Wastage to invite Rs 2,000 fine as Delhi reels under water crisis

Activities such as washing cars with water from a pipe, allowing water tanks to overflow, using domestic water supply for commercial purposes, and using drinking water at construction sites will be considered wastage.
Locals at Chanakyapuri's Sanjay Camp collect drinking water from a tanker amid water crisis in Delhi, on Wednesday.
Locals at Chanakyapuri's Sanjay Camp collect drinking water from a tanker amid water crisis in Delhi, on Wednesday.Photo | EPS, Parveen Negi

NEW DELHI : Washing cars with a hose, using domestic water for commercial purposes, and allowing water tanks to overflow in Delhi will attract a Rs 2,000 fine as the AAP government takes urgent steps to tackle a water crisis in the national capital, which is reeling under a scorching summer.

Delhi Minister Atishi, who handles the water ministry portfolio, issued directions to Delhi Jal Board CEO A Anbarasu to form 200 teams to monitor and reduce cases of water wastage.

These teams will visit residential areas to check if drinking water is being wasted. Activities such as washing cars with water from a pipe, allowing water tanks to overflow, using domestic water supply for commercial purposes, and using drinking water at construction sites will be considered wastage. Such activities will attract a fine of Rs 2,000.

Also, there are illegal connections of domestic supply at construction sites and commercial establishments, the minister said, adding that there is a need to crack down on such misuse of water.

In an official notice, Atishi said, “These teams shall be deployed from 8 am tomorrow morning and shall impose a fine of Rs 2,000 on anyone found wasting water and shall disconnect any illegal water connections at construction sites or commercial establishments.”

The notice came a day after Atishi said the Delhi government is in talks with the Haryana government and, if the water supply does not improve in the coming 1-2 days, the Delhi government will move court and also approach the Supreme Court.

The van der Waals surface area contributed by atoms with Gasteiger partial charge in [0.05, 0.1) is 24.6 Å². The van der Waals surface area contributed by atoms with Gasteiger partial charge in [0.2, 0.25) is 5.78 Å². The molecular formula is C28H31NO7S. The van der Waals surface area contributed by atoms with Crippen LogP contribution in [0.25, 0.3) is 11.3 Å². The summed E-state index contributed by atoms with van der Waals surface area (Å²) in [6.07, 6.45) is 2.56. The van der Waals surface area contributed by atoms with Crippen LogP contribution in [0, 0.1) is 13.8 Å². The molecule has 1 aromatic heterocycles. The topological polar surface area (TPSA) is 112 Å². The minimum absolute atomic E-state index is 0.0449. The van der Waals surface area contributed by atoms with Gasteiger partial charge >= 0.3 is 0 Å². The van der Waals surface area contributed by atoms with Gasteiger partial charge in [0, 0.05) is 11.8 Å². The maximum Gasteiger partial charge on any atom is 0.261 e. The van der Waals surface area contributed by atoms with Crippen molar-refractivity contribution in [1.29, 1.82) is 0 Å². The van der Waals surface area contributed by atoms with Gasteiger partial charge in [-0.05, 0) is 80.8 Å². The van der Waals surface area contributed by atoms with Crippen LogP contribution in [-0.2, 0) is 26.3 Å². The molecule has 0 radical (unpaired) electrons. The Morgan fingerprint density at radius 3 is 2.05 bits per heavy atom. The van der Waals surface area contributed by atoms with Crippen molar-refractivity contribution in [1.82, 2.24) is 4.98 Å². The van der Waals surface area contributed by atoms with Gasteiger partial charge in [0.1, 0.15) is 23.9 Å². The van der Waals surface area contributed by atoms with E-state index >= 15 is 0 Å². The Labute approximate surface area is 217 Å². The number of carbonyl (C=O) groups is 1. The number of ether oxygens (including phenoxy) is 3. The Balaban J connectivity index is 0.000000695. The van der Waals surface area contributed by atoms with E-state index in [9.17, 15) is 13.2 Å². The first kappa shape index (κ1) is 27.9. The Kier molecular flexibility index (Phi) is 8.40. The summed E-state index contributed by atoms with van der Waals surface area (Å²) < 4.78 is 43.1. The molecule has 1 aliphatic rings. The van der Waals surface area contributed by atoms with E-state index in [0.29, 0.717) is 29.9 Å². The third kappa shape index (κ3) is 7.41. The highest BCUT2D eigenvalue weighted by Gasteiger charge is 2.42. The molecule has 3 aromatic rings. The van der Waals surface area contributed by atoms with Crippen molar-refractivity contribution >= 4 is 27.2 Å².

In the notice issued, Atishi stated, “There is an acute heat wave in Delhi and a shortage of water supply since Haryana is not releasing Delhi’s share of water. Under these circumstances, conservation of water becomes extremely important. However, it has been observed that there is serious wastage of water in many parts of Delhi. There are also illegal connections taken by construction sites and commercial establishments from water supply meant for domestic use. There is a need to crack down on the misuse of water.”

Locals at Chanakyapuri's Sanjay Camp collect drinking water from a tanker amid water crisis in Delhi, on Wednesday.
Locals at Chanakyapuri's Sanjay Camp collect drinking water from a tanker amid water crisis in Delhi, on Wednesday.Photo | EPS, Parveen Negi

Know the facts

Delhi’s peak power demand reached an all-time high of 8,302 MW on Wednesday afternoon as the city logged its highest-ever temperature of 52.3 °C at the Mungeshpur weather station.

Officials said this is the first time in the city’s history that the power demand has breached the 8300-MW mark and the mercury crossed 52°C.

The previous peak power demand was recorded just a week ago, when it touched 8,000 MW on May 22.

93.5% of households in the city have been connected to piped water supply by the Delhi Jal Board through a 15,473-km-long pipeline network supplying 1,000 MGD to a population of 21.5 million.

The national capital gets its water from the Ganga Canal, the western Yamuna canal, the Bhakra canal and the Yamuna. Delhi’s water and wastewater management is controlled by the DJB, which has signed the contract with Suez Degremont.

Average water consumption in the national capital is estimated at 240 litres per capita per day (lpcd), the highest in the country.

Locals at Chanakyapuri's Sanjay Camp collect drinking water from a tanker amid water crisis in Delhi, on Wednesday.
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